Retail sales accelerated by 3.8% in December, taking the quarterly advance to 3.8% and full-year 2022 to 5.1%. The data supports our call for a robust fourth-quarter GDP reading, but also for a visible slowdown in the first quarter.
After a somewhat weak third quarter, retail sales accelerated in the fourth quarter of 2022, expanding by 0.8% versus the previous three months. In the third quarter, retail sales contracted by 0.8% from the second. In annual terms, December was only the third month of 2022 to witness an acceleration, as sales climbed by 3.8% compared to December 2021.
The robust headline number for December is supported by a relatively good structure as well, with non-food sales increasing by 6.6% and fuel by an impressive 13.6%, likely on the back of somewhat lower car fuel prices. Food sales remain less cycle-sensitive and dropped by 1.3% in December.
With the picture for 2022 now complete, we can safely state the obvious, namely that consumer spending was remarkably resilient throughout the year. The very gradual slowdown compared to 2021 looks more like a return to a normal cruising speed than something that might raise an eyebrow.
As resilient as it might be, however, most signs point towards a slower start to the year for consumption. Facing sharply higher interest rates and deteriorating risk sentiment, the stock of consumer loans advanced by only 4.1% in 2022, with the actual new production of loans being mostly negative throughout the year. Moreover, while in 2022 retail sales might have still benefited from post-pandemic pent-up demand, it looks highly unlikely that there will be any more of that into 2023.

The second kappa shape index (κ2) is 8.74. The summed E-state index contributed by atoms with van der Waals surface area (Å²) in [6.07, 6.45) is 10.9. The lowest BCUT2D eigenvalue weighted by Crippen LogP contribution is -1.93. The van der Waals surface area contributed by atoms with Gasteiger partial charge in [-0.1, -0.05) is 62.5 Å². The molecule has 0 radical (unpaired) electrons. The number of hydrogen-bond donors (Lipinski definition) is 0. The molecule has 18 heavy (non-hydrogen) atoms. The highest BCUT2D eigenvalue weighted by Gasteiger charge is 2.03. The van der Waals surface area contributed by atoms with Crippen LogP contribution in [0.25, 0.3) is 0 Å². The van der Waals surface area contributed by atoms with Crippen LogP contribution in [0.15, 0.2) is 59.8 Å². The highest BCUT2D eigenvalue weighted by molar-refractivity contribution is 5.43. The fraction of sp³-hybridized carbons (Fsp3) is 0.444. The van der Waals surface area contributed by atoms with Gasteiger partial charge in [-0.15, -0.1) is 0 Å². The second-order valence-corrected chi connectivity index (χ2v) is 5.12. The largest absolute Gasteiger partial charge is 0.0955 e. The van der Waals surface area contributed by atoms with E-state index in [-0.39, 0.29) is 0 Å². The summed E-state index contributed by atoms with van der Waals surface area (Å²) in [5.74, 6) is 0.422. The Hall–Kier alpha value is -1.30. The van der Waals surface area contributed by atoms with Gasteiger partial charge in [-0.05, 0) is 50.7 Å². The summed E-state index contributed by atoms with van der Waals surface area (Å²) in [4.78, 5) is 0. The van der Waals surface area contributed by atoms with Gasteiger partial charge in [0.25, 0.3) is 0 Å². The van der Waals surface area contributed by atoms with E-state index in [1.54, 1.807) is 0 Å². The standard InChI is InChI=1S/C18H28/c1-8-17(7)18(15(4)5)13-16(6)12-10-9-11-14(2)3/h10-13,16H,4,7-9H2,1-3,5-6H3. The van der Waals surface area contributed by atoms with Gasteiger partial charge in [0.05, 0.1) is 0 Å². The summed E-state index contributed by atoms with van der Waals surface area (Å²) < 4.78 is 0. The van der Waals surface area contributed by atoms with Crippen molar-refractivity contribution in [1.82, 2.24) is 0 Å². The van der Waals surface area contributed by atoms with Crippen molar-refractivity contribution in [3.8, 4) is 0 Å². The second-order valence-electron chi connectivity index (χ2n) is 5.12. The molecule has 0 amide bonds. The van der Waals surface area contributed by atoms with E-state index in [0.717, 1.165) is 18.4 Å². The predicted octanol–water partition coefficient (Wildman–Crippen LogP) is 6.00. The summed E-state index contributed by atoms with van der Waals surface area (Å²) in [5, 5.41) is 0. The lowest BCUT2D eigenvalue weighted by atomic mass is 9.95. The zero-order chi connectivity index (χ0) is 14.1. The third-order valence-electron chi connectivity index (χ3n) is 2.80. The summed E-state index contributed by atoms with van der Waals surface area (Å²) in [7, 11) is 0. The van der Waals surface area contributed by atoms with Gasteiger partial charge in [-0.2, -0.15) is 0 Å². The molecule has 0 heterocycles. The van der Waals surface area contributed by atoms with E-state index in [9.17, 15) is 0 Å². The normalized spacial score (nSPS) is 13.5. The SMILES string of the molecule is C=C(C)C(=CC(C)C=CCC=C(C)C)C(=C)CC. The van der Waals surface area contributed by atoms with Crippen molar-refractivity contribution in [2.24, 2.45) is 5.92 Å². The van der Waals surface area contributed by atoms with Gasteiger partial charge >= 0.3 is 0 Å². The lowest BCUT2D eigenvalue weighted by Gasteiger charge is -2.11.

Somewhat balancing the consumption story, wage dynamics remained reasonably sound in 2022, with the average nominal net wage advancing by around 12.0% (December data is not out yet). This is below, but dare we say not that far from, the 13.8% average inflation rate. Looking forward to 2023, there is a reasonable chance for the wage advances to recover the lost ground and exceed the average inflation rate. Overall, it is obvious that the destruction of purchasing power has not been of a great magnitude, and this should act as a backstop for private consumption in the short to medium term. (chart).
All considered, the consumption story will likely remain in positive territory in 2023, though a growth slowdown to very low single digits looks most probable.
With the fourth-quarter sales picture complete, we remain of the opinion that the GDP advance has probably been quite robust in the fourth quarter. We maintain our estimate for a 1.0% quarterly expansion. This should take full 2022 GDP growth to around 5.0% and provide a strong carryover effect into 2023 which we maintain at 2.5%.
Valentin Tataru is the chief economist for Romania at ING. This note first appeared on ING’s THINK.ING portal here.
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